Article Text

P182 Genetic predisposition to primary lactose intolerance and its influence on children’s quality of life and dietary habits
  1. Corina Pienar1,
  2. Edward Seclaman2,
  3. Marilena Lazarescu1,
  4. Radmila Costachescu1,
  5. Liviu Pop1
  1. 1 Paediatrics Department, 2nd Paediatrics Clinic, ‘Victor Babes’ University of Medicine and Pharmacy, Timisoara, Romania
  2. 2 Biochemistry Department, ‘Victor Babes’ University of Medicine and Pharmacy, Timisoara, Romania


Background Primary lactose intolerance (PLI) is a frequent condition caused by a genetically programmed and progressive loss of lactase expression. It is considered that PLI is the ancestral variant, while lactase persistence is caused by 2 polymorphisms: the dominant C/T13910 and G/A22018. Homozygotes (CC or GG) have undetectable lactase levels. In clinical practice only half of people with PLI have symptoms. However, some studies showed that PLI subjects have lower dairy intake.

Aim To investigate whether genetic predisposition to PLI influences the quality of life and dairy intake in a group of Romanian children.

Material and methods We conducted a prospective study, recruiting consecutive children evaluated in our unit in May-August 2016. Our study population included 87 children aged 6–17 years (mean age 10.64±3.51 years), 45 (51.72%) girls. We used strip genotyping to identify genetic predisposition to IPL. Subjects were asked to complete a validated quality of life questionnaire and a dairy intake questionnaire. We used Spearman’s test to evaluate the correlation between IPL and quality of life and dairy intake.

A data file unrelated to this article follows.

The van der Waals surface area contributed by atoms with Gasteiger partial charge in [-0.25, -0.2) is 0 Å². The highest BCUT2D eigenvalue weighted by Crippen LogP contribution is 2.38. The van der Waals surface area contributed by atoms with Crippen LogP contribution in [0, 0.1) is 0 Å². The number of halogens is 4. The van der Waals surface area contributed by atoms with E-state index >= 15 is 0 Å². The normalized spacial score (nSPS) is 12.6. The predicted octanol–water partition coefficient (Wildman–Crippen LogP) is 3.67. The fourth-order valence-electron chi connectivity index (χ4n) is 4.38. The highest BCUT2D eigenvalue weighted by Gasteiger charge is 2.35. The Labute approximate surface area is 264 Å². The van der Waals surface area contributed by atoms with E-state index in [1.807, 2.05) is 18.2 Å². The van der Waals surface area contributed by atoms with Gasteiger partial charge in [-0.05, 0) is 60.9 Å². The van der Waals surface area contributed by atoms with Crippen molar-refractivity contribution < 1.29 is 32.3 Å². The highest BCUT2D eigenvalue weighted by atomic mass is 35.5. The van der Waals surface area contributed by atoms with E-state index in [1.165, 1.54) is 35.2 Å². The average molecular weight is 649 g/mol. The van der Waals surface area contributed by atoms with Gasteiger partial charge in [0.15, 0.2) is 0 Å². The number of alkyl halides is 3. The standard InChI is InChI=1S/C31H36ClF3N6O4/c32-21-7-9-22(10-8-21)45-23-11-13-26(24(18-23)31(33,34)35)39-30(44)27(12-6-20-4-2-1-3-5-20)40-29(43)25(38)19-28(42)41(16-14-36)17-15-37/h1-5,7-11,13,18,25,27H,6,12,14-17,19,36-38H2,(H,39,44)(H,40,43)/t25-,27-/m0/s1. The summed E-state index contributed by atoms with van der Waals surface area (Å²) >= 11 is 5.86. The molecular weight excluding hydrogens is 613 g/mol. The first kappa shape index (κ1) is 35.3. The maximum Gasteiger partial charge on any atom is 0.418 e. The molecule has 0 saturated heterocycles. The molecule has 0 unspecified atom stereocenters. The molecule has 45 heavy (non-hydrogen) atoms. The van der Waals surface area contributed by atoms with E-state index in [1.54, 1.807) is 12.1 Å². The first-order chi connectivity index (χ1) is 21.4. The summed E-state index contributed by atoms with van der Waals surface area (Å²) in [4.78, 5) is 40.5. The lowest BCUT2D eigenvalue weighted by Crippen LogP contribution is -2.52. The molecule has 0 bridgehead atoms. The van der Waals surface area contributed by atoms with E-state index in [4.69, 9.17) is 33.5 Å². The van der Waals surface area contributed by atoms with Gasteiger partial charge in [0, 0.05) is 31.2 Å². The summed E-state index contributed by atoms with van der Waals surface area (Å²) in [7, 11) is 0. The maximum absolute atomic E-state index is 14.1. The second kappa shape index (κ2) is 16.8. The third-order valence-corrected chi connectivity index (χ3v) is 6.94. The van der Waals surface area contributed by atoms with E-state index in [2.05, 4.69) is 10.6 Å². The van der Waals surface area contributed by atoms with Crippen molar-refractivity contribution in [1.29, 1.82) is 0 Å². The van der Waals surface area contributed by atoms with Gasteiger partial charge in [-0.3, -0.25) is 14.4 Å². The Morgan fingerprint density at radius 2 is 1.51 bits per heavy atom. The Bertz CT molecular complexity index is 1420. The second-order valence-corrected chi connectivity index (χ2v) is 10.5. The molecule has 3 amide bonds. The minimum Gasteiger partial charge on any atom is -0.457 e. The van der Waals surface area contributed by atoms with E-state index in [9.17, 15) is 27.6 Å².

Results 45 (51.7%) subjects had a CC genotype. 30 (34.5%) subjects had a GG genotype. Our results were consistent with Hardy-Weinberg equilibrium. We found no correlation between homozygosity for PLI and dairy intake (CC: r=−0.06, p=0.54; GG: r=−0.01, p=0.86). We found no correlation between either CC, or GG homozygosity and quality of life (r=−0.11, p=0.3 and r=−0.1, p=0.34).

Conclusions In our group genetic predisposition to IPL followed European trends. It did not influence quality of life and dairy intake.

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